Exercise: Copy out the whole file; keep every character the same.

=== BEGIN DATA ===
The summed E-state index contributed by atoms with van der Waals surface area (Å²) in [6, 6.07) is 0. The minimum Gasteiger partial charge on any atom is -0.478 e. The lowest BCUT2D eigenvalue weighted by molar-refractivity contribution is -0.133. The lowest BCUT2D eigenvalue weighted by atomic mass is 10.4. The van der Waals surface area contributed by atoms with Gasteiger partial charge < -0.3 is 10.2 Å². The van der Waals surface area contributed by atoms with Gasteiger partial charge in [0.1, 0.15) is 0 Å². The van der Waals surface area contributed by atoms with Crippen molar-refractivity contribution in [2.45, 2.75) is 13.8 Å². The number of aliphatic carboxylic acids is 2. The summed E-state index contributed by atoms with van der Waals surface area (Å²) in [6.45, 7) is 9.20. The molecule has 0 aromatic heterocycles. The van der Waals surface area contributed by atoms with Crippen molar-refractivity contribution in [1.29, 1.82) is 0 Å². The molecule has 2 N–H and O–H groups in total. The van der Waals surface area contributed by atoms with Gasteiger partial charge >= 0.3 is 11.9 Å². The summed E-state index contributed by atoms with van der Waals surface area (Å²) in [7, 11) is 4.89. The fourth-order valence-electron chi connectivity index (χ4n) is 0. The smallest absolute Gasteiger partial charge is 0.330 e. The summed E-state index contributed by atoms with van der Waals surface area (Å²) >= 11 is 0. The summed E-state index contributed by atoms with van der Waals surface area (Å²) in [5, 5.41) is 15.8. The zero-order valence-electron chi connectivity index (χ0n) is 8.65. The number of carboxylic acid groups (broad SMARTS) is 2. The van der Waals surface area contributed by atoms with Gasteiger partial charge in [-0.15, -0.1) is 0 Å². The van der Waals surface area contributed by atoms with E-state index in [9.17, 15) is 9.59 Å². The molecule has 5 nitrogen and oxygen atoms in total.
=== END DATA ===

The summed E-state index contributed by atoms with van der Waals surface area (Å²) in [6, 6.07) is 0. The minimum Gasteiger partial charge on any atom is -0.478 e. The lowest BCUT2D eigenvalue weighted by molar-refractivity contribution is -0.133. The lowest BCUT2D eigenvalue weighted by atomic mass is 10.4. The van der Waals surface area contributed by atoms with Gasteiger partial charge < -0.3 is 10.2 Å². The van der Waals surface area contributed by atoms with Gasteiger partial charge in [0.1, 0.15) is 0 Å². The van der Waals surface area contributed by atoms with Crippen molar-refractivity contribution in [2.45, 2.75) is 13.8 Å². The number of aliphatic carboxylic acids is 2. The summed E-state index contributed by atoms with van der Waals surface area (Å²) in [6.45, 7) is 9.20. The molecule has 0 aromatic heterocycles. The van der Waals surface area contributed by atoms with Crippen molar-refractivity contribution in [1.29, 1.82) is 0 Å². The molecule has 2 N–H and O–H groups in total. The van der Waals surface area contributed by atoms with Gasteiger partial charge >= 0.3 is 11.9 Å². The summed E-state index contributed by atoms with van der Waals surface area (Å²) in [7, 11) is 4.89. The fourth-order valence-electron chi connectivity index (χ4n) is 0. The smallest absolute Gasteiger partial charge is 0.330 e. The summed E-state index contributed by atoms with van der Waals surface area (Å²) >= 11 is 0. The summed E-state index contributed by atoms with van der Waals surface area (Å²) in [5, 5.41) is 15.8. The zero-order valence-electron chi connectivity index (χ0n) is 8.65. The number of carboxylic acid groups (broad SMARTS) is 2. The van der Waals surface area contributed by atoms with Gasteiger partial charge in [-0.15, -0.1) is 0 Å². The van der Waals surface area contributed by atoms with E-state index in [9.17, 15) is 9.59 Å². The molecule has 5 nitrogen and oxygen atoms in total.